- Diagnose defective engines: Diagnose engine damage or malfunctions by inspecting mechanical equipment; utilise instruments such as chassis charts, pressure gauges, and motor analysers.
- Read standard blueprints: Read and comprehend standard blueprints, machine, and process drawings.
- Inspect vessel manufacturing: Inspect plants where ships and boats are manufactured to ensure safety and quality control. Ensure that components are manufactured in compliance with safety and design specifications.
- Use testing equipment: Use equipment to test performance and operation of machinery.
- Read engineering drawings: Read the technical drawings of a product made by the engineer in order to suggest improvements, make models of the product or operate it.
- Conduct performance tests: Conduct experimental, environmental and operational tests on models, prototypes or on the systems and equipment itself in order to test their strength and capabilities under normal and extreme conditions.
- Write inspection reports: Write the results and conclusions of the inspection in a clear and intelligible way. Log the inspection’s processes such as contact, outcome, and steps taken.
- Use technical documentation: Understand and use technical documentation in the overall technical process.
Optional knowledge and skills
This knowledge is sometimes, but not always, required for the role of vessel engine inspector. However, mastering this knowledge allows you to have more opportunities for career development.
- Engineering principles: The engineering elements like functionality, replicability, and costs in relation to the design and how they are applied in the completion of engineering projects.
Optional skills and competences
These skills and competences are sometimes, but not always, required for the role of vessel engine inspector. However, mastering these skills and competences allows you to have more opportunities for career development.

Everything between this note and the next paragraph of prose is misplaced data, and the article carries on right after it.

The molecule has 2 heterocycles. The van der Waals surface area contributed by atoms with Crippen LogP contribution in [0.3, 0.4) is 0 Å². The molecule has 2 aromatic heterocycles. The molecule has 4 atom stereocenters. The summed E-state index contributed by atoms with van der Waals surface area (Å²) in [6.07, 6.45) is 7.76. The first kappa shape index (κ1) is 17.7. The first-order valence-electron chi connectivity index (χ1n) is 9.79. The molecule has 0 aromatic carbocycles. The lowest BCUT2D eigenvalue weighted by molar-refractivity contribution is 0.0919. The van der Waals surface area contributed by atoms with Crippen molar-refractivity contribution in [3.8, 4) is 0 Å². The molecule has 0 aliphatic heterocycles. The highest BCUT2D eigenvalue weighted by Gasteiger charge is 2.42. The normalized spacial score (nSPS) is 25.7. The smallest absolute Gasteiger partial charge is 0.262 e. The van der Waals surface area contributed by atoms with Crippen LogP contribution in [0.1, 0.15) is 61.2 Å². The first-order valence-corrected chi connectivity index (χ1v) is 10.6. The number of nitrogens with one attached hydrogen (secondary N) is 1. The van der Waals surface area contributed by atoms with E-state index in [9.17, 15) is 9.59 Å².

- Act as contact person during equipment incident: Act as the person to be contacted when an equipment incident occurs. Participate in the investigation by providing insights.
- Prepare audit activities: Prepare an audit plan including both pre-audits and certification audits. Communicate with the different processes in order to implement the improvement actions that lead to certification.
- Record test data: Record data which has been identified specifically during preceding tests in order to verify that outputs of the test produce specific results or to review the reaction of the subject under exceptional or unusual input.
- Issue licences: Issue official documentation which grants licence holders with official permission to perform certain activities, after having investigated the application and processed the necessary documentation.
- Perform test run: Perform tests putting a system, machine, tool or other equipment through a series of actions under actual operating conditions in order to assess its reliability and suitability to realise its tasks, and adjust settings accordingly.
- Inspect vessel: Inspect vessels to ensure their effective and safe operation. Keep the vessel and its equipment in conformance to regulations.
- Re-assemble engines: Re-assemble transport equipment engines after overhaul, inspection, repair, maintenace or cleaning according to blueprints and technical plans.
- Supervise staff: Oversee the selection, training, performance and motivation of staff.
- Maintain test equipment: Maintain equipment used for testing the quality of systems and products.
- Supervise work: Direct and supervise the day-to-day activities of subordinate personnel.
- Manage maintenance operations: Oversee maintenance activities, making sure that staff is following procedures and ensuring routine and periodic refurbishment and maintenance activities.
- Liaise with engineers: Collaborate with engineers to ensure common understanding and discuss product design, development and improvement.
- Send faulty equipment back to assembly line: Send equipment that didn’t pass inspection back to the assembly line for re-assembly.
- Disassemble engines: Disassemble internal combustion engines, generators, pumps, transmissions and other components of mechanical equipment.
- Position engine on test stand: Position the engine on a stand or in a cell, ready for testing, by using a hoist or overhead crane.
- Evaluate engine performance: Read and comprehend engineering manuals and publications; test engines in order to evaluate engine performance.
- Lead inspections: Lead inspections and the protocol involved, such as introducing the inspection team, explaining the purpose of the inspection, performing the inspection, requesting documents, asking appropriate questions, and maintaining a high level of professionalism when investigating subjects.
ISCO group and title
3115 – Mechanical engineering technicians
- Vessel engine inspector – ESCO